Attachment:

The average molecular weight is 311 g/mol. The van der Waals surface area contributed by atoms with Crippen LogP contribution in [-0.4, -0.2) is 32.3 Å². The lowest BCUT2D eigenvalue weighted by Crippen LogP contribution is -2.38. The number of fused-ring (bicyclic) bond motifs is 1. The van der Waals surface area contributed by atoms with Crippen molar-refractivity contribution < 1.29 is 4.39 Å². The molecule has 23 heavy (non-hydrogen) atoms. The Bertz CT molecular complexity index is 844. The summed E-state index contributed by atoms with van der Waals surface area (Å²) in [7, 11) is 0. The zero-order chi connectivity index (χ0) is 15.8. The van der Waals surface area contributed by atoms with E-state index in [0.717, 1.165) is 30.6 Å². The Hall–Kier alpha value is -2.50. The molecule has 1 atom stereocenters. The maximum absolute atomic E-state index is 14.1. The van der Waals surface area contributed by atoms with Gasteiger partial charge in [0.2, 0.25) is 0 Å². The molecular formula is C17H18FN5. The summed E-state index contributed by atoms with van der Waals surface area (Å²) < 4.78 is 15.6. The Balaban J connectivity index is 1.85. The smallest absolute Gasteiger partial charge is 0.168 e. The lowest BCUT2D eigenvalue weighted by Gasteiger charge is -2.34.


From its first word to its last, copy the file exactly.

The average molecular weight is 311 g/mol. The van der Waals surface area contributed by atoms with Crippen LogP contribution in [-0.4, -0.2) is 32.3 Å². The lowest BCUT2D eigenvalue weighted by Crippen LogP contribution is -2.38. The number of fused-ring (bicyclic) bond motifs is 1. The van der Waals surface area contributed by atoms with Crippen molar-refractivity contribution < 1.29 is 4.39 Å². The molecule has 23 heavy (non-hydrogen) atoms. The Bertz CT molecular complexity index is 844. The summed E-state index contributed by atoms with van der Waals surface area (Å²) in [7, 11) is 0. The zero-order chi connectivity index (χ0) is 15.8. The van der Waals surface area contributed by atoms with E-state index in [0.717, 1.165) is 30.6 Å². The Hall–Kier alpha value is -2.50. The molecule has 1 atom stereocenters. The maximum absolute atomic E-state index is 14.1. The van der Waals surface area contributed by atoms with Gasteiger partial charge in [0.2, 0.25) is 0 Å². The molecular formula is C17H18FN5. The summed E-state index contributed by atoms with van der Waals surface area (Å²) < 4.78 is 15.6. The Balaban J connectivity index is 1.85. The smallest absolute Gasteiger partial charge is 0.168 e. The lowest BCUT2D eigenvalue weighted by Gasteiger charge is -2.34.